An array destructing specification choice

Allen Wirfs-Brock allen at wirfs-brock.com
Sat Nov 5 17:40:19 PDT 2011


On Nov 5, 2011, at 2:28 PM, Brendan Eich wrote:

> On Nov 5, 2011, at 10:24 AM, Allen Wirfs-Brock wrote:
> 
>> On Nov 5, 2011, at 9:59 AM, John J Barton wrote:
>> 
>>> ...
>>> 
>>> I don't understand what " the source object is only has two
>>> "array-like" elements" can mean.
>> 
>> 
>> If you used any of the array functions to process _rhs, they would ignore element 2.  For example:
>> 
>> _rhs.forEach(function(v) {print(v)});
>> 
>> would print: 0 1
> 
> Array.prototype.forEach.call(_rhs, function(v){...})
> 
> This has too many moving parts to be a desugaring.

the forEach example isn't part of destructuringing. It is a response to  John saying he didn't know what "array-like" meant.

In general, destructuring already has too many moving parts to simply be a simple desugaring.  array/object distinctions, rests on the LHS, default value specifiers, etc. I'm specifying it like any other feature in the language. 

> 
> Also a mandatory [[Get]] of 'length' from _rhs before the evaluation of the array pattern is too much.  

That's what lead me to post the original questions.  I realized that I needed to carefully manage access to the "length" property.  I now have it specified so that exactly one "length" access is need for each "array" destructuring, regardless of the number of elements that are assigned or whether a rest is involved.  That seems potentially reasonable.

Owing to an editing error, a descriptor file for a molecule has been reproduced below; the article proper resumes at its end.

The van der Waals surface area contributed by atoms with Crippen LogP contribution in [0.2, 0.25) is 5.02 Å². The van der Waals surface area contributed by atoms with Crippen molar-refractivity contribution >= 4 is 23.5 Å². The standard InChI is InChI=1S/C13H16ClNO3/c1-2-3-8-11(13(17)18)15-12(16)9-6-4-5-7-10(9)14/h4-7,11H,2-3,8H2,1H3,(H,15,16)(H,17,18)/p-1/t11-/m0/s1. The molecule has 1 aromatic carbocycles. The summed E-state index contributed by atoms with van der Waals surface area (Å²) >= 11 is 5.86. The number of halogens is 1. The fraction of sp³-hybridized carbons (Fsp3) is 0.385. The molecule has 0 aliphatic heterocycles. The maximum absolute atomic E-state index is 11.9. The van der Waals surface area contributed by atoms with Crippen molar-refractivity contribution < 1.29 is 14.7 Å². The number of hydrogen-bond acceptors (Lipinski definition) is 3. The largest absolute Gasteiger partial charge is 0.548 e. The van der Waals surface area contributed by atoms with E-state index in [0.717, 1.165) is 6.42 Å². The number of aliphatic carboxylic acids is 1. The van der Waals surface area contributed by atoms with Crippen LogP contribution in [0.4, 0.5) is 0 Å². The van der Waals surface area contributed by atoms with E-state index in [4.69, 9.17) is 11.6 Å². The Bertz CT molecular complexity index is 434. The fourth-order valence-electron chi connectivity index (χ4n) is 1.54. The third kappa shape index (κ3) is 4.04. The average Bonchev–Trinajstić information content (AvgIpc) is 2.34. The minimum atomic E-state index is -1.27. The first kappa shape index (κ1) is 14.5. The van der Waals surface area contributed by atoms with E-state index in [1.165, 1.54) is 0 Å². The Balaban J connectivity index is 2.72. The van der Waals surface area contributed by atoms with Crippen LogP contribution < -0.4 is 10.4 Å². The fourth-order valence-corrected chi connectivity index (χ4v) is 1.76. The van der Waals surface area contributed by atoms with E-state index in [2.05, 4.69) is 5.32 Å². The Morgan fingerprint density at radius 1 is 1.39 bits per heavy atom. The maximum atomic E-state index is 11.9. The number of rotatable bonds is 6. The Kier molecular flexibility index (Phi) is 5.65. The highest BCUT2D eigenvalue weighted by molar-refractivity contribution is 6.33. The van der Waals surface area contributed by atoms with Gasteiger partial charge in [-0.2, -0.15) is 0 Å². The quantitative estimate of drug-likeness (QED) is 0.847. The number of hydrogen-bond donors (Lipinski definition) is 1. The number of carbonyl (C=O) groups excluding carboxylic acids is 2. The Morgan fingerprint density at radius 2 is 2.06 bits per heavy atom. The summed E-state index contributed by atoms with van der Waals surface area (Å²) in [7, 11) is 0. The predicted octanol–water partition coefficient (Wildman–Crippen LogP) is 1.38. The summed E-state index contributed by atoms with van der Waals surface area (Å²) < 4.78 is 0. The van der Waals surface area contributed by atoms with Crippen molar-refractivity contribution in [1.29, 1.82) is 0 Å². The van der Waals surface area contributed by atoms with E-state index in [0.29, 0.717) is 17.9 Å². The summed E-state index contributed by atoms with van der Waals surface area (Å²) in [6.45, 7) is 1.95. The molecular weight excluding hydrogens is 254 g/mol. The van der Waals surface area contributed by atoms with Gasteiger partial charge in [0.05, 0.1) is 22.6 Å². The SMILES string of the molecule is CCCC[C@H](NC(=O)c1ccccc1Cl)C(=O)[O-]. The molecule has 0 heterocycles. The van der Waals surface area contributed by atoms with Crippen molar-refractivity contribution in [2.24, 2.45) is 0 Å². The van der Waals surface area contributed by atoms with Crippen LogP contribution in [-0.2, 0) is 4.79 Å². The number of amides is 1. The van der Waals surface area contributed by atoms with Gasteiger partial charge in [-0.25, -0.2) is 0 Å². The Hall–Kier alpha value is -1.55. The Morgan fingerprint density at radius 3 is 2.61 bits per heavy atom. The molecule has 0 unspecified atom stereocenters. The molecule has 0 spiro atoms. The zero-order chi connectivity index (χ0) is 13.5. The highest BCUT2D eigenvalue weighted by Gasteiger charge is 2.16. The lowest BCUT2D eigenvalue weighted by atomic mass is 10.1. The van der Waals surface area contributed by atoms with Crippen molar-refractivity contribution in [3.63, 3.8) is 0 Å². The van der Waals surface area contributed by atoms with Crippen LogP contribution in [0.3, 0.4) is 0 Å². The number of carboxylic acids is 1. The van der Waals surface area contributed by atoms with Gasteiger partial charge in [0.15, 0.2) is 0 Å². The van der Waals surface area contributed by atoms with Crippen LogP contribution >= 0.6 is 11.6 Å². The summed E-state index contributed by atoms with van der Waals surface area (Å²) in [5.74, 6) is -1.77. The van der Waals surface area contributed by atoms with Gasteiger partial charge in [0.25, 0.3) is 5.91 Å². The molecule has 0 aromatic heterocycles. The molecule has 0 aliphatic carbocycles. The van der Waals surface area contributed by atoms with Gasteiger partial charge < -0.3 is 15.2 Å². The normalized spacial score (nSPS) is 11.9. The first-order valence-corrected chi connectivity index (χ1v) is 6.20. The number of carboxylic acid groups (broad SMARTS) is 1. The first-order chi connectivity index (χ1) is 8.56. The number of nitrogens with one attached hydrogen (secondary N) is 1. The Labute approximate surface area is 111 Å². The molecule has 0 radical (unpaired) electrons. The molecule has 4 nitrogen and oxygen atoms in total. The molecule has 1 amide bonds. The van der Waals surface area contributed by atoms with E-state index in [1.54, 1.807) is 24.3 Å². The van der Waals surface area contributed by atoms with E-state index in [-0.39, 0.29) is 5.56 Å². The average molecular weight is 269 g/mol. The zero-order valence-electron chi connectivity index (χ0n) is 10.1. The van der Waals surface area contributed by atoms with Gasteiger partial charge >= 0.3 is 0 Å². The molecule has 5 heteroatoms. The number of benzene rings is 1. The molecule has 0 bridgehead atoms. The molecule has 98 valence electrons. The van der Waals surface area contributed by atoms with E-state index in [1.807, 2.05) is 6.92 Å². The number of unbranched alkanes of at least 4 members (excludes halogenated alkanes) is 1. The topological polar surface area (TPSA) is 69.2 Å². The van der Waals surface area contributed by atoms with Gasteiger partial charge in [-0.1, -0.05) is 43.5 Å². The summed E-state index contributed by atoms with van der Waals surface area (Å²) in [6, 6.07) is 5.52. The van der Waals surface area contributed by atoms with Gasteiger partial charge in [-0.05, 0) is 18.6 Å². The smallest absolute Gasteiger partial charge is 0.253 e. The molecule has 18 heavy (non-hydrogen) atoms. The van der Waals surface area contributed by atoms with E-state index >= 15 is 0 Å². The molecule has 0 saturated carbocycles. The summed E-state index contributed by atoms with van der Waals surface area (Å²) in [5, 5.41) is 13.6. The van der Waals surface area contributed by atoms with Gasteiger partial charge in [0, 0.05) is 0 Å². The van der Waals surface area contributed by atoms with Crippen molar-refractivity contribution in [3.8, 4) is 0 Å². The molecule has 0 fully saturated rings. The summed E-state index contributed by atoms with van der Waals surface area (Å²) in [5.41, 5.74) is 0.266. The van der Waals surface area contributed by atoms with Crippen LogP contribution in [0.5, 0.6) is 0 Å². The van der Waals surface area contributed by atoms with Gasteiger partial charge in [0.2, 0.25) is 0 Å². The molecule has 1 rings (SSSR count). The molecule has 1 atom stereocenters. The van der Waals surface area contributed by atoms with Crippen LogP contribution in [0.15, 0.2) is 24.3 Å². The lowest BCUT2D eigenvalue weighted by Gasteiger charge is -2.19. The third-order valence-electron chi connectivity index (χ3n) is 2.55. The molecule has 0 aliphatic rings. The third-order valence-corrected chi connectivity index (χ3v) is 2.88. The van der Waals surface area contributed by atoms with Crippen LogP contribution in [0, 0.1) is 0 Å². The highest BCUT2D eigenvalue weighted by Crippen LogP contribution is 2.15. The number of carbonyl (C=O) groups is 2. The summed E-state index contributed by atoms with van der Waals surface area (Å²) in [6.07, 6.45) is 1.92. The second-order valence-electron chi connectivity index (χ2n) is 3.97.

> 
> I don't see why 'length' needs to come into play unless there's a ... in the pattern, or even then. The alternative is to enumerate keys of _rhs and consider all for which key == ToString(ToUint32(key)).


Do you want a consistent set of rules for dealing with "array-like" objects or do you think it is ok to make up rules for each new function or operation we invent.  Right now, we have a very consistent processing pattern that is followed by all the array related functions that process multiple elements. That pattern is driven off of an initial length determination at the beginning of the algorithm. 

Destructuring needs to look at both inherited and own properties (If it doesn't then the behavior of something like {a,b,c} = obj would be dependent upon the inheritance factoring of obj.  That's bad.  obj's inheritance structure should be one of its implementation details and not something that is so easily observable.

The algorithm that would need to be specified to make destructuring rest work with inherited properties but without using length is not simple.  We have a model for what it means to slice an object from a starting index to its "end".  That's the model we should also apply here rather than inventing something new.

Allen








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